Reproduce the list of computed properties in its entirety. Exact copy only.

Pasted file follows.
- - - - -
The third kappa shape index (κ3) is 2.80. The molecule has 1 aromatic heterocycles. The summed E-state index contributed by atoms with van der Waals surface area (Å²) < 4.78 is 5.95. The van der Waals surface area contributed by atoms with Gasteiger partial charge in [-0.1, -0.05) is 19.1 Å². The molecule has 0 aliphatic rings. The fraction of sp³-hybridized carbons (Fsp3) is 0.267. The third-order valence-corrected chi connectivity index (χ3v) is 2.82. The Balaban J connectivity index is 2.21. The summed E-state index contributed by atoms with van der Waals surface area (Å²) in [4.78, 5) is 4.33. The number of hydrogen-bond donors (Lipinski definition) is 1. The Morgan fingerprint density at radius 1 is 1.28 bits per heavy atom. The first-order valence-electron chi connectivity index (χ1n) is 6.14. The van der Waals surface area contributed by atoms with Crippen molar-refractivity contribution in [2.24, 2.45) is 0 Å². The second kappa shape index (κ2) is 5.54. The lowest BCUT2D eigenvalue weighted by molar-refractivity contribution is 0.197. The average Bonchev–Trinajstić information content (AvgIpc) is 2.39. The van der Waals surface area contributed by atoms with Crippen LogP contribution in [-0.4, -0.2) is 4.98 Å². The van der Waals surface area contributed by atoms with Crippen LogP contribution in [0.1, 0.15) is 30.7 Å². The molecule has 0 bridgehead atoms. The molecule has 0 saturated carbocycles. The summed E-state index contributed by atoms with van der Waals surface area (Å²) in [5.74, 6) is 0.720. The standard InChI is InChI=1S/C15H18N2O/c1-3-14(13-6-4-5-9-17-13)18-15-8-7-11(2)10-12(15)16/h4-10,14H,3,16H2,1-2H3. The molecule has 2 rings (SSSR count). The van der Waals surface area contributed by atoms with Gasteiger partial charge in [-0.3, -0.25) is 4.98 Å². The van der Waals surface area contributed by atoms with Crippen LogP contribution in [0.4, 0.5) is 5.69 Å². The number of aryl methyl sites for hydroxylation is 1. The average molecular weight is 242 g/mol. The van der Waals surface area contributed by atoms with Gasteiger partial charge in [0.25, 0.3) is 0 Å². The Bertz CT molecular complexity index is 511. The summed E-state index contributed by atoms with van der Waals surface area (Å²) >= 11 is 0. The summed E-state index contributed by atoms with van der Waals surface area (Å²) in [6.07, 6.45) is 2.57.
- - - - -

The third kappa shape index (κ3) is 2.80. The molecule has 1 aromatic heterocycles. The summed E-state index contributed by atoms with van der Waals surface area (Å²) < 4.78 is 5.95. The van der Waals surface area contributed by atoms with Gasteiger partial charge in [-0.1, -0.05) is 19.1 Å². The molecule has 0 aliphatic rings. The fraction of sp³-hybridized carbons (Fsp3) is 0.267. The third-order valence-corrected chi connectivity index (χ3v) is 2.82. The Balaban J connectivity index is 2.21. The summed E-state index contributed by atoms with van der Waals surface area (Å²) in [4.78, 5) is 4.33. The number of hydrogen-bond donors (Lipinski definition) is 1. The Morgan fingerprint density at radius 1 is 1.28 bits per heavy atom. The first-order valence-electron chi connectivity index (χ1n) is 6.14. The van der Waals surface area contributed by atoms with Crippen molar-refractivity contribution in [2.24, 2.45) is 0 Å². The second kappa shape index (κ2) is 5.54. The lowest BCUT2D eigenvalue weighted by molar-refractivity contribution is 0.197. The average Bonchev–Trinajstić information content (AvgIpc) is 2.39. The van der Waals surface area contributed by atoms with Crippen LogP contribution in [-0.4, -0.2) is 4.98 Å². The van der Waals surface area contributed by atoms with Crippen LogP contribution in [0.1, 0.15) is 30.7 Å². The molecule has 0 bridgehead atoms. The molecule has 0 saturated carbocycles. The summed E-state index contributed by atoms with van der Waals surface area (Å²) in [5.74, 6) is 0.720. The standard InChI is InChI=1S/C15H18N2O/c1-3-14(13-6-4-5-9-17-13)18-15-8-7-11(2)10-12(15)16/h4-10,14H,3,16H2,1-2H3. The molecule has 2 rings (SSSR count). The van der Waals surface area contributed by atoms with Gasteiger partial charge in [-0.3, -0.25) is 4.98 Å². The van der Waals surface area contributed by atoms with Crippen LogP contribution in [0.4, 0.5) is 5.69 Å². The number of aryl methyl sites for hydroxylation is 1. The average molecular weight is 242 g/mol. The van der Waals surface area contributed by atoms with Gasteiger partial charge in [0.25, 0.3) is 0 Å². The Bertz CT molecular complexity index is 511. The summed E-state index contributed by atoms with van der Waals surface area (Å²) >= 11 is 0. The summed E-state index contributed by atoms with van der Waals surface area (Å²) in [6.07, 6.45) is 2.57.